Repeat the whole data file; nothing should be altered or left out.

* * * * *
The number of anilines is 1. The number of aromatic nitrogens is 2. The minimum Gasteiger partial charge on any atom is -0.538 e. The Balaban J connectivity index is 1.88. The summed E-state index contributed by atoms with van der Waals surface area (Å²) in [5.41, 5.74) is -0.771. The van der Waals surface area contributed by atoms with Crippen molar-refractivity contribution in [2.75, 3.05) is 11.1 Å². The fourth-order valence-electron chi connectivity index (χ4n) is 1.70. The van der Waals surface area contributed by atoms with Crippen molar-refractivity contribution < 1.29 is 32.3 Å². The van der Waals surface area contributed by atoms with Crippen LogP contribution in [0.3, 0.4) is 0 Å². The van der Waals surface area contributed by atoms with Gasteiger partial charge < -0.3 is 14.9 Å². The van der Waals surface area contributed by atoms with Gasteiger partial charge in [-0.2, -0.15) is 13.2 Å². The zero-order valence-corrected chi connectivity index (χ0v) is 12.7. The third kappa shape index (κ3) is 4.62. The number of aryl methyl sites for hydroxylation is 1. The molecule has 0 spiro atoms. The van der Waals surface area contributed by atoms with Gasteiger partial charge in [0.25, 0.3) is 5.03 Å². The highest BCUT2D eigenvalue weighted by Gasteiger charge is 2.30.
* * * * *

The number of anilines is 1. The number of aromatic nitrogens is 2. The minimum Gasteiger partial charge on any atom is -0.538 e. The Balaban J connectivity index is 1.88. The summed E-state index contributed by atoms with van der Waals surface area (Å²) in [5.41, 5.74) is -0.771. The van der Waals surface area contributed by atoms with Crippen molar-refractivity contribution in [2.75, 3.05) is 11.1 Å². The fourth-order valence-electron chi connectivity index (χ4n) is 1.70. The van der Waals surface area contributed by atoms with Crippen molar-refractivity contribution < 1.29 is 32.3 Å². The van der Waals surface area contributed by atoms with Crippen LogP contribution in [0.3, 0.4) is 0 Å². The van der Waals surface area contributed by atoms with Gasteiger partial charge < -0.3 is 14.9 Å². The van der Waals surface area contributed by atoms with Gasteiger partial charge in [-0.2, -0.15) is 13.2 Å². The zero-order valence-corrected chi connectivity index (χ0v) is 12.7. The third kappa shape index (κ3) is 4.62. The number of aryl methyl sites for hydroxylation is 1. The molecule has 0 spiro atoms. The van der Waals surface area contributed by atoms with Gasteiger partial charge in [0.25, 0.3) is 5.03 Å². The highest BCUT2D eigenvalue weighted by Gasteiger charge is 2.30.